For example, when processing XRay films of a large dog and a small cat, different filter settings need to be used for the two different animals.  For the large dog an increased level of contrast might be necessary, whereas for the cat, a lower contrast level might be more appropriate. To see how to configure and use the Pipeline filter we’ll look at an example. We want to compare two images, one processed with DMMD’s algorithms and one processed with a 3rd party algorithm. The steps are as follow:


  1. Open up the two images side by side, with the unprocessed image on the left and the 3rd party processed image on the right. From the Process window select Edit Pipeline.

  2. A dialog similar to the image shown below will pop-up. Press the New button and a new entry titled Pipeline Name will appear. Double click on the cell with the Pipeline Name and enter the name of the new pipeline. In our example, the name used for this pipeline is Genesis. Up to 20 processes can be stringed together to generate a new pipeline called Genesis.

  3. Each of the individual filters can be edited by clicking on the three points button [...] and the individual configuration dialog will open as shown. In the image below, the example of Adaptive Histogram Equalization configuration is shown.

  4. After all the filters are selected and configured, click OK to save the pipeline. In the process list, the new pipeline will now be listed, just above the Edit Pipeline filter. In this case, the new entry is Genesis.

  5. Select the new process — Genesis. When the process is selected a list of all the different filters that are part of the new process is shown. This allows you to confirm that the pipeline is indeed properly defined. The pipeline can be edited at any time by going back to Edit Pipeline.

  6. Make sure that the active window is the window on the left (the raw image) and then hit the Apply button at the bottom of the filter. The process is then applied to the left side image and the results are shown once the process is complete.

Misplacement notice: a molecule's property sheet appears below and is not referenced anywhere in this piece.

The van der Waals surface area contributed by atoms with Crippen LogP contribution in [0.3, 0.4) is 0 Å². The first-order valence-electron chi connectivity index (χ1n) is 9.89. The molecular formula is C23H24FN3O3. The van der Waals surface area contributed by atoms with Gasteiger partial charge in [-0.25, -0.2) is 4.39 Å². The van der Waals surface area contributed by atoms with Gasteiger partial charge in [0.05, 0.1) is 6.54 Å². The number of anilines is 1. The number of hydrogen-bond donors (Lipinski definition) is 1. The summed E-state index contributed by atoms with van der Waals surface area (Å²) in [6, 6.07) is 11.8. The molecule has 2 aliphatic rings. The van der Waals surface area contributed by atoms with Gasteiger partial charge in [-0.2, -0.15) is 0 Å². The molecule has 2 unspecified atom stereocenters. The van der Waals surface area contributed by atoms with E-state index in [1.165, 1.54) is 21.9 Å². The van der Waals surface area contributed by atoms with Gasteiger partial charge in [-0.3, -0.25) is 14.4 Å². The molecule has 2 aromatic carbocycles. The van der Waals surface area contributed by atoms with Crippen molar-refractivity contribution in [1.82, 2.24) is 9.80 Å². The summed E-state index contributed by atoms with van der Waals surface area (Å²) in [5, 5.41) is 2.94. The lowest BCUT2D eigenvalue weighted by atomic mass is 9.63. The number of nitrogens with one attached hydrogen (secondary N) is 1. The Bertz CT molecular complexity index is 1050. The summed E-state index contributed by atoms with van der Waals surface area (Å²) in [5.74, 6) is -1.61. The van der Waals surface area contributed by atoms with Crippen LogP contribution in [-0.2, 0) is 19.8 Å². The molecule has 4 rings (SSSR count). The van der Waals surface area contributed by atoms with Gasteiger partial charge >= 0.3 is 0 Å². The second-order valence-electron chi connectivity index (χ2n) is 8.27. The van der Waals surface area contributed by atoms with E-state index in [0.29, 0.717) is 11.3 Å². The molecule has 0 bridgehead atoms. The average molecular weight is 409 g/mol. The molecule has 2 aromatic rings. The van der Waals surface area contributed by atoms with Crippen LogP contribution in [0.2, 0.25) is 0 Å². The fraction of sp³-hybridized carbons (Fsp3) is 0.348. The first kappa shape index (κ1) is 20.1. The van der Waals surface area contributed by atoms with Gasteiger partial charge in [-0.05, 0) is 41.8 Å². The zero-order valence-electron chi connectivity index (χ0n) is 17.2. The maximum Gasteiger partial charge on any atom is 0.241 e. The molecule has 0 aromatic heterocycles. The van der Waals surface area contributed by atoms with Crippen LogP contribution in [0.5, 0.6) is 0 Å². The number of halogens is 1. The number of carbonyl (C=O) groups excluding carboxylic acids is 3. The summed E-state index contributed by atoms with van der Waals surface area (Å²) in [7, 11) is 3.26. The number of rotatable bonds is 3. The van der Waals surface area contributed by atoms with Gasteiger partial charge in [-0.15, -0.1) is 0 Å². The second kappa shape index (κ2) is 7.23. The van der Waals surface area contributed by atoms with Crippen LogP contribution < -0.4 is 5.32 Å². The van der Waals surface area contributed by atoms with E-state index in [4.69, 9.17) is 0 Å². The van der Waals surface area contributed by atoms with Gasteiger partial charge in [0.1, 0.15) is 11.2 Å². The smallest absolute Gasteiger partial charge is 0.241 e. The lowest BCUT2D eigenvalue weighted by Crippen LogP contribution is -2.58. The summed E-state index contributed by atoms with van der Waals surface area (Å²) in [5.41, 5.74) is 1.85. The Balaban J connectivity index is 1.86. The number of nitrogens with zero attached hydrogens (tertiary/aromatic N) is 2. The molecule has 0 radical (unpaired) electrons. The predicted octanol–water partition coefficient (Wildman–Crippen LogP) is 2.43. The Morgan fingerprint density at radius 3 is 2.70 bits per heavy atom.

For processing XRays, there are a multitude of options, but some processes are more useful than others.

Median And XRay Denoise Processes

The median filter is good for salt and pepper noise, as we’ve discussed it here.  In the current implementation we only process windows of sizes 3×3.  This is intentionally enforced for reasons of speed and because larger windows can create too much of an edge shift in the final images.  Since we are interested in only removing the strongest noise, the default of 3×3 seems to be good.

XRay Denoise is a more advanced version of the median filter.  Unlike the median filter, this filter analyzes each pixel in the image and modifies it only if the algorithm considers it a noisy pixel.  This tends to minimize the amount of correction and most importantly, eliminates the edge shift, usually introduced by median filtering.  The filter is mostly recommended for sensors that have a few bad pixels.

AQua Denoise

This filter removes White Gaussian noise, as discussed here.  Do not use a windows size larger than 3, otherwise the filter will be VERY slow.  This is a problem in the current implementation of the filter.  In the future we will optimize the filter for larger window sizes as well.  Thus, leave the window size at 3.  The first parameter, Sigma, is the level of noise.  Use a noise level of at most 15.  Using anything higher than 15 tends to denoise the image too much and since the image denoises local patches, too much denoising manifests itself by introducing “blocky” regions in locations where there might be less noise.

Adaptive Histogram Equalization

This filter is DMMD’s most effective filter for enhancing image contrast.
Histogram equalization is a well known technique for enhancing contrast over an entire image and we have discussed it